- Bookshop: B & L Rootenberg (United States)
- ILAB-LILA Member
- Publishing year: 1746
- Publisher: Printed for the author
- Subjects: Electricite
- Shipment weight: 1000 g
- Publishing place: Bath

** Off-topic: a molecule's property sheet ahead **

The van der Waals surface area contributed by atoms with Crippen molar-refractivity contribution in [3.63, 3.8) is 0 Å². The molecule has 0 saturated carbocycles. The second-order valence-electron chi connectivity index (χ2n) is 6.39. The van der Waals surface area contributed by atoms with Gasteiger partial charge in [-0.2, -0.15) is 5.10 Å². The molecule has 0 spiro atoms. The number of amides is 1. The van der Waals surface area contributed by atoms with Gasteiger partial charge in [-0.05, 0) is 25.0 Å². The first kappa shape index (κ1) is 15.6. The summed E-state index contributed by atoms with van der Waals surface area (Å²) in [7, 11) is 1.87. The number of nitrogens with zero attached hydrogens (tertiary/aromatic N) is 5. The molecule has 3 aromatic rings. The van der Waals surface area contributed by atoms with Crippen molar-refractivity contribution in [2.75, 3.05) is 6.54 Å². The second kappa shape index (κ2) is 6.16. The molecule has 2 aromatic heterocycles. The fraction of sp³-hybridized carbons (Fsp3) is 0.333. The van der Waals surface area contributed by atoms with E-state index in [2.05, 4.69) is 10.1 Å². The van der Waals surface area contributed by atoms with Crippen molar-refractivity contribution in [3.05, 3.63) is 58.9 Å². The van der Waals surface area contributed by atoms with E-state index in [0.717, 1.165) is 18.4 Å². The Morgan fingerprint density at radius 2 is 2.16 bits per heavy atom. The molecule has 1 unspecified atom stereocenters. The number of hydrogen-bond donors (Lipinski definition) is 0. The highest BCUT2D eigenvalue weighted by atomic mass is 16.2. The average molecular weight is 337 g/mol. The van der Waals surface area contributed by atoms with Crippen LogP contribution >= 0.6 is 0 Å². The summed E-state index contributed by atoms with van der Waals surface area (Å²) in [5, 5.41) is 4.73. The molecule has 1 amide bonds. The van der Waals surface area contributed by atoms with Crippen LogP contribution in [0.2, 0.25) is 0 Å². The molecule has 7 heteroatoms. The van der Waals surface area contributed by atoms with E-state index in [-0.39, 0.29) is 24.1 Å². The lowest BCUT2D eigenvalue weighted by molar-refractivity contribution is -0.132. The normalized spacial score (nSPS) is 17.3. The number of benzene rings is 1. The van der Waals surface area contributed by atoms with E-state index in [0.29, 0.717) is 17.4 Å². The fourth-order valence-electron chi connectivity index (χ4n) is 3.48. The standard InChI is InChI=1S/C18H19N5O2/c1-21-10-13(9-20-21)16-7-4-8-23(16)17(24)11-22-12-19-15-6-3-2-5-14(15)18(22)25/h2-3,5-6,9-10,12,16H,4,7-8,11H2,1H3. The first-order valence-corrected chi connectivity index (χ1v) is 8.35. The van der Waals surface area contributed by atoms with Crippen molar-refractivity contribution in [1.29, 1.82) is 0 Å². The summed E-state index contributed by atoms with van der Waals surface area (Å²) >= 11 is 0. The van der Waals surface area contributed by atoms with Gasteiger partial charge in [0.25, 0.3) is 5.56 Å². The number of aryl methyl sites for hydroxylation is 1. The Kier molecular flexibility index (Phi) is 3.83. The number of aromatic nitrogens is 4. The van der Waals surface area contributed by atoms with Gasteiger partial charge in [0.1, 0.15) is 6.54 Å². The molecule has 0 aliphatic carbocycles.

FIRST EDITION With woodcut initials, head- and tailpieces. Full black morocco, gilt titled to upper cover; some foxing. First edition of the author's rare essay on electrical induction with his descriptions of a series of experiments. Martin regarded electricity as a type of subtle matter, the various phenomena being produced by its vibrations, as first suggested by Newton in his Doctrine of Light. He explains his concepts of electric virtue, the qualities of electric fire (as opposed to fire from lightning), and the nature of bodies (including animal) that are infused with electricity. Martin ponders the uses of electricity, although admits that "at present I know so little of its use, as not to be able to form any rational conjecture about it." He notes that experiments such as the sort undertaken by him and reported in this essay must be continued. But his approach appears to be an assumption that the best use of electricity is in connection with its effect on the human body. Indeed, most of his experiments deal with the effect on humans when shocked! Martin (1705-82), was a great popularizer of science and especially Newtonian science in the eighteenth century. He published numerous catalogues, was a lecturer on natural philosophy, and inventor of microscopes and mathematical instruments.